Soft and hard worldbuilding exist on a spectrum, and different elements even within the same world can have different levels of ‘softness’ or ‘hardness’ to them. An author may design a robust system for how fairies evolved in their worlds, but the cosmic deities next door remain an utter mystery to everyone involved. Muddying the waters somewhat is that as a worldbuilder, you may not always show your audience your whole world. This may give the audience an impression of ‘softness’ when in reality your world is completely flushed out. Many worldbuilders build worlds with the intent of only showing their audiences 10% of it.
Which to Choose
There are reasons to favor soft or hard worldbuilding. Soft worldbuilding lends itself to worlds where a sense of wonder or the preservation of the unknown is an important consideration. Perhaps there are things we as the audience just are not meant to know. The limits of a fantastic ability, the motivations or plans of a cosmic being, or the origins of a mysterious and predatory alien may be examples of elements best left mysterious. Often it is better to keep these elements soft, as it reinforces the idea that some things just cannot be comprehended. In addition, some things are just better left to the audiences’ imagination, as individuals will tend to create what they believe to be the best explanation for things. And oftentimes it simply is not necessary to the story. The Wizard of Oz does not explain how the Ruby Slippers work and why tapping your heels together is important, nor does it need to. Soft worldbuilding also frees the creator to explore more fantastic things without the need to explain their causes.
Hard worldbuilding lends itself to worlds that strive to feel more ‘real’ as the reasons why things are the way they are in this fictional world are readily apparent. A worldbuilder is transporting their audience to somewhere new, and each new detail about how this novel place operates can further the immersion and highlight the differences between that world and our own.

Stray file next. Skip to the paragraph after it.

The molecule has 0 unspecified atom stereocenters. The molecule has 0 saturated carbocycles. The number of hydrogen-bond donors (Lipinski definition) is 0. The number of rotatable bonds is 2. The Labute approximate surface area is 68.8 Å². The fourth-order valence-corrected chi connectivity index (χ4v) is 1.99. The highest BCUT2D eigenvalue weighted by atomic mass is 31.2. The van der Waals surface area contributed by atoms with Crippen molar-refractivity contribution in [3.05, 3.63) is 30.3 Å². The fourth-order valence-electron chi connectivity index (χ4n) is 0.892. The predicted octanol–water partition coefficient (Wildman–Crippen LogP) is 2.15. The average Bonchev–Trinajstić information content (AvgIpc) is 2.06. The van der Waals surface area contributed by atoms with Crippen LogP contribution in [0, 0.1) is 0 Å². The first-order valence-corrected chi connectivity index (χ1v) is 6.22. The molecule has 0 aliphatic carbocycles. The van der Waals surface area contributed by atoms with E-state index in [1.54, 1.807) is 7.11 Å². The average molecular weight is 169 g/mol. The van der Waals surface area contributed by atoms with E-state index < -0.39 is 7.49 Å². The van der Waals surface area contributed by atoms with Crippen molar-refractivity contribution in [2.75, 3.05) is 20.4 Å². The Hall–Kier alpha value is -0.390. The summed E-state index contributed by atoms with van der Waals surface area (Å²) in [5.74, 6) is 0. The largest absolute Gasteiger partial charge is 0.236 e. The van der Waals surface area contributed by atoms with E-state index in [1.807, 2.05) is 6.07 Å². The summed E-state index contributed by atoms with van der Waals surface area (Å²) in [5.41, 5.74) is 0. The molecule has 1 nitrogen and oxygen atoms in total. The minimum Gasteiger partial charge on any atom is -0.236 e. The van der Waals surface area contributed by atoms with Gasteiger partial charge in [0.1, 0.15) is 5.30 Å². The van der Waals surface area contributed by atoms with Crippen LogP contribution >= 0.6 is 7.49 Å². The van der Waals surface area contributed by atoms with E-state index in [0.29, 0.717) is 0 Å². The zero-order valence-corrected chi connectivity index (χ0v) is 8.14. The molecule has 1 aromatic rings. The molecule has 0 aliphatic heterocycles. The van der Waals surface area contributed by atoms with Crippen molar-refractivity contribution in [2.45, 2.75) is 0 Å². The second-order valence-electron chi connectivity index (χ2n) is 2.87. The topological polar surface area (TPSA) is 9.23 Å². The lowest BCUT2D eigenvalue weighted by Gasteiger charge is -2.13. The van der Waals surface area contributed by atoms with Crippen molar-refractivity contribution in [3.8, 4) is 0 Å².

Over time worlds will tend to become harder as authors build off what has previously been established. This is especially true for works that exist as expanded universes. However, this can cause problems if new explanations for previously soft elements do not match with an audience’s preconceived, imagined expectations. Equally problematic is when a new explanation for a previously soft element creates internal inconsistencies.
- Allows builders to dive deep into their worlds and imagine how everything interacts
- Gives audiences explanations for truly alien or fantastic worlds
- Can aid in immersion
- Time consuming
- Can lead to unintended elements being incorporated
- The more elements that are incorporated the larger the chance for internal inconsistencies to arise
- Preserves a sense of wonder, otherworldliness or the unknown
- Allows audience to create/imagine their best version of things
- Allows worldbuilders to focus more on elements they want to explore and leave other elements soft they don’t want to tackle just yet
- Can leave audiences feeling unfulfilled, or with lingering questions
- Soft elements may more likely feel like a Deus Ex Machina